Guest Blogger: David Stannard of Paradise Rescued

PR Vines

Today I turn over the blog to David Stannard (@paradiserescued), proprietor of Paradise Rescued, an organic winery in Bordeaux which specializes in varietal Cabernet Franc wines.  (You might remember my recent report on his book, which recounts how he turned his dream of owning a vineyard into reality.)  Here he tells the story of his next venture, resurrecting and nurturing a long-neglected plot of Merlot grapes.  Take it away, David!

Paradise Rescued:  A Merlot Phoenix Arises

In my book “Paradise Rescued – From Cabbage Patch to Cabernet Franc,” there is a real focus on how we both acquired and then developed a rundown Bordeaux vineyard into something almost unique – B1ockOne, a Bordeaux single varietal Cabernet Franc wine.

That was the way it happened!  However, the genesis of what has since gone on to become Paradise Rescued actually started to take shape in a different way and with a different idea in mind. And to a very large extent it was this dream that empowered the larger project to eventually happen, albeit that nothing took place in the preferred sequence!

On the west side of our small house/villa is the front door and kitchen both of which lead onto a small marginally elevated terrace which lead directly across a small vineyard towards the old farmhouse and the hamlet of Hourcat. Whenever the weather allows, this is where I will sit, eat, drink and work. In the evening, it is the perfect location from which to enjoy a glass of wine and watch the late sunset sink behind the 12th century church of Cardan or over the rooftop of the farmhouse. It is heavenly!

PR House

Between our property and the farmhouse there is block of vines – now called (by us!) Hourcat Centre. It had been planted in 1957 – following the mega winter freeze of 1956 which decimated Bordeaux’s vineyards – with a southerly bottom section of Merlot and a larger top area of Sémillon. And growing so close to the house, it had created part of the vineyard wine ownership dream. It was the last place on the planet that we ever wanted to see a new house built; it was our piece of rural paradise.

As its owner approached his retirement date, it was increasingly uncertain what might happen to this vineyard block. And it was effectively that apprehension that had put us on alert to the changing land zoning in the village that ultimately led to the first purchase of an adjacent block of land prior to the Cabernet Franc block. Initially the owner rented the land out to the neighbouring large wine producer but as Bordeaux wine times became tough and prices fell, he handed back the rented vines to its now more elderly owner in early 2010.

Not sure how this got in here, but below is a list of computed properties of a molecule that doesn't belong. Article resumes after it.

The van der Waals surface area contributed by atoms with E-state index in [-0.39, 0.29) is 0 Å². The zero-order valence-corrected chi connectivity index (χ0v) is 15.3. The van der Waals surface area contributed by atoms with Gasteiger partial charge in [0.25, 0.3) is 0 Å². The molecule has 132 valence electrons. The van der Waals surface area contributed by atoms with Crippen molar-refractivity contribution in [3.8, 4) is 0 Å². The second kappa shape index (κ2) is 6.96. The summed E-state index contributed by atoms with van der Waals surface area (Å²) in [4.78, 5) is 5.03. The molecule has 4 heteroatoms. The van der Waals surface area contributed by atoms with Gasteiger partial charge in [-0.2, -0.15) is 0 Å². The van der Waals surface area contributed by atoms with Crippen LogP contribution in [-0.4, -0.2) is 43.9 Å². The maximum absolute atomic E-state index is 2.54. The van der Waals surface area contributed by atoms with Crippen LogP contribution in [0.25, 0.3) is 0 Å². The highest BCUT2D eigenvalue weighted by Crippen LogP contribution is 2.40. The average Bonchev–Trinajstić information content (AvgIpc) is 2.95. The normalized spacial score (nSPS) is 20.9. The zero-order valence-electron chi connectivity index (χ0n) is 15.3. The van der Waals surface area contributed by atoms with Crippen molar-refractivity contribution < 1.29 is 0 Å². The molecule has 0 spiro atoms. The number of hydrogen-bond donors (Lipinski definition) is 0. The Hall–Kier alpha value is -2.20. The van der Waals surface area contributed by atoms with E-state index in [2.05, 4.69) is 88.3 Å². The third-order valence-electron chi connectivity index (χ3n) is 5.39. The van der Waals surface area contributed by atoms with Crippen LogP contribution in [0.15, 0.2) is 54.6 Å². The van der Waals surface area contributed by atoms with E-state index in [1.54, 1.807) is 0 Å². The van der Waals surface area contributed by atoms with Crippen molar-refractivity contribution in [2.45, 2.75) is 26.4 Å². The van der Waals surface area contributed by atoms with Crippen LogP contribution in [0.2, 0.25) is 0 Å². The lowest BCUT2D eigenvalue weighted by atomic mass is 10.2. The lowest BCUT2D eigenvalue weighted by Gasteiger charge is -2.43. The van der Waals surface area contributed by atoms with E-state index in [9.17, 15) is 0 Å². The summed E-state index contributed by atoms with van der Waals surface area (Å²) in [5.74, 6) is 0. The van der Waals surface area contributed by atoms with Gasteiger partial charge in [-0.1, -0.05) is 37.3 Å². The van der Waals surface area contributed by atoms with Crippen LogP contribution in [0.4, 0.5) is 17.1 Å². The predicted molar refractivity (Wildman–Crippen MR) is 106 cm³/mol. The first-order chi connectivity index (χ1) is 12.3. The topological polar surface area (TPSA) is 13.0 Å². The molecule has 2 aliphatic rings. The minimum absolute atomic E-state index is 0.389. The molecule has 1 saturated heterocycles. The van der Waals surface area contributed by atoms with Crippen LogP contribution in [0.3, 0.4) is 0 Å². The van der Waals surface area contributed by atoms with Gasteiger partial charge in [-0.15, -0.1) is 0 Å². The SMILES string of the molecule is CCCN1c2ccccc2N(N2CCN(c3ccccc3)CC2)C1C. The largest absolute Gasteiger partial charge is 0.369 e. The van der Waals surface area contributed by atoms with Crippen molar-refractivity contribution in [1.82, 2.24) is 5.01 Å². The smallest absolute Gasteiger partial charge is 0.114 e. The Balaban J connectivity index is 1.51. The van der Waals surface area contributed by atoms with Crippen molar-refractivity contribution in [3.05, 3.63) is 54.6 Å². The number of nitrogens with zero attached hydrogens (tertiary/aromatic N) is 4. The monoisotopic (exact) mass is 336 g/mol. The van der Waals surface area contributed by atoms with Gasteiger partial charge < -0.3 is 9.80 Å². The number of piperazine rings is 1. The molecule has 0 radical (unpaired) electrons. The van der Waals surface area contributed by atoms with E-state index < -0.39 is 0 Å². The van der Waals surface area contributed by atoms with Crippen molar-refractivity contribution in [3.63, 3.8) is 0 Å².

In the six or seven years that it had been rented out, the vineyard had not been well respected. As the owner could no longer care for them, he had ordered them to be so called “cut to death” which entails pruning off all shoots and preventing the spread of disease whilst neglected.

We were finally able to buy the Hourcat Centre vineyard at the start of 2011. As the ink went on the contractual purchase papers in April 2011, the vineyard was in a considerable mess. With our focus on niche high quality red wine production and given the irrecoverable state of the Sémillon, we made the decision to not try to revive these vines but to put our effort and energy into doing our best possible with the Merlots. This is a tiny square of vines some 30 metres / yards by 30, of which a good few vines had been lost over time. It was by no means certain that a successful outcome could be achieved.

And so our vigneronne, Pascale, set to work, working by hand with every vine, one by one, to encourage them back to life, vigour and renewed productivity. Weeds were pulled up, grass cut back, new shoots tied down, winter cereals planted between the rows, ploughing and harrowing restarted. Good careful caring loving viticulture will most often produce a good harvest. When nature conspires with you, that’s when a great vintage is created.

In Bordeaux once every five to six years, that magical collision of human dedication is rewarded with nature’s gift. I think that year for our tiny re-born Bordeaux vineyard may be 2015. A warm to hot summer pre-ceded by good spring rain and extended by a long autumn was nature’s gift. The Merlot fruit hung in thick bunches awaited a team of pickers to load the ‘cagettes’.  Every berry was lovingly stripped from its stalk by hand, blemished fruit discarded, and the grapes crushed by a hand machine before filling a small vat in preparation for fermentation (watch the video here.)

A (tiny) Bordeaux Merlot Phoenix has arisen!

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